After depulping the coffee beans are still covered by a resilient sticky layer called mucilage. Its tenacity is due to a combination of sugars and pectin and the best way to remove it from the coffee beans is by means of fermentation.
Beans with mucilage
The beans are placed tanks for 12 to 72 hours to ferment. During this period the pectin in the mucilage is broken down through the activity of enzymes. The duration of the fermentation depends on a number of factors such as altitude, ambient temperature, volume of coffee, type of beans. The fermentation period will also affect the coffee flavour so knowing when to stop is crucial. If the fermentation takes too long unwanted flavours can creep in, but when properly timed washed coffees can develop a distinctive clean acidity. “Cleanliness” is a term used in coffee to indicate the absence of any negative flavour, such as harshness or astringency. In Kenya it is common to do two fermentation periods to achieve certain quality of flavour or appearance. These coffees from Kenyan are bright and fruity.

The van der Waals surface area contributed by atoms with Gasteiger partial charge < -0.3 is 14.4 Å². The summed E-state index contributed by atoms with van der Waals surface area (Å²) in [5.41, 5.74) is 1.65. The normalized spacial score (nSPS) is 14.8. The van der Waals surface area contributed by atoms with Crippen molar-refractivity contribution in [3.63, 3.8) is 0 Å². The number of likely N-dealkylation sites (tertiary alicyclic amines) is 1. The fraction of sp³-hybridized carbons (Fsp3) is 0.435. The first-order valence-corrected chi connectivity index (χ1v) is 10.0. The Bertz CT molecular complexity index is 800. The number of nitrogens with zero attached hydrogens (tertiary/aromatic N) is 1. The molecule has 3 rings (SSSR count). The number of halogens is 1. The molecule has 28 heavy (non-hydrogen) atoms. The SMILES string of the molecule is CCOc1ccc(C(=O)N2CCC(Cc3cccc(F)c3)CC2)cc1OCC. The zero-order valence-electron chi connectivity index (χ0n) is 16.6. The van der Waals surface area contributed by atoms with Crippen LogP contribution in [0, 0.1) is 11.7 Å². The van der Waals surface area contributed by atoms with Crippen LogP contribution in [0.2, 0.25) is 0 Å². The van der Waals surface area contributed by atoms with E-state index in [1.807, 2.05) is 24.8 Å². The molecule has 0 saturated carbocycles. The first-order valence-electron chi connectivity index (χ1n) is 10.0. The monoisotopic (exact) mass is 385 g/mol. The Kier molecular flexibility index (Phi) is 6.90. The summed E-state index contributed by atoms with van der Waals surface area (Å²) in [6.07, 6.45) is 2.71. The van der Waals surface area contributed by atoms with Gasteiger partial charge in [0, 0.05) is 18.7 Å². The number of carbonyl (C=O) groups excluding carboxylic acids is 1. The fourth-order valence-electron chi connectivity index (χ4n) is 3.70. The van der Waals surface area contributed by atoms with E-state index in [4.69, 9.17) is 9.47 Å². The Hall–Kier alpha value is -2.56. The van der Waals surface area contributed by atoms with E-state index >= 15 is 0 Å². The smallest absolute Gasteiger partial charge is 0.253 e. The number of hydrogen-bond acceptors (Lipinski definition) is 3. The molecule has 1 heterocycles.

Following a wash with clean water the beans are place to dry under the sun. As with natural dry processed beans (see http://www.engrano.nl/shop/2017/02/13/natural-or-dry-processed-coffee/) beans can be dried in patios, lying on the ground or placed on raised tables. The tables have the advantage of lifting the beans from the ground so that contamination with stones or other plants can be avoided and improving air circulation around the beans whilst high temperatures should be avoided. During the drying process the beans should be gently rotated. Farmers also take the opportunity to sort through the parchment-covered coffee beans by hand removing the damaged ones. Depending on the weather conditions the drying period could take up to 21 days.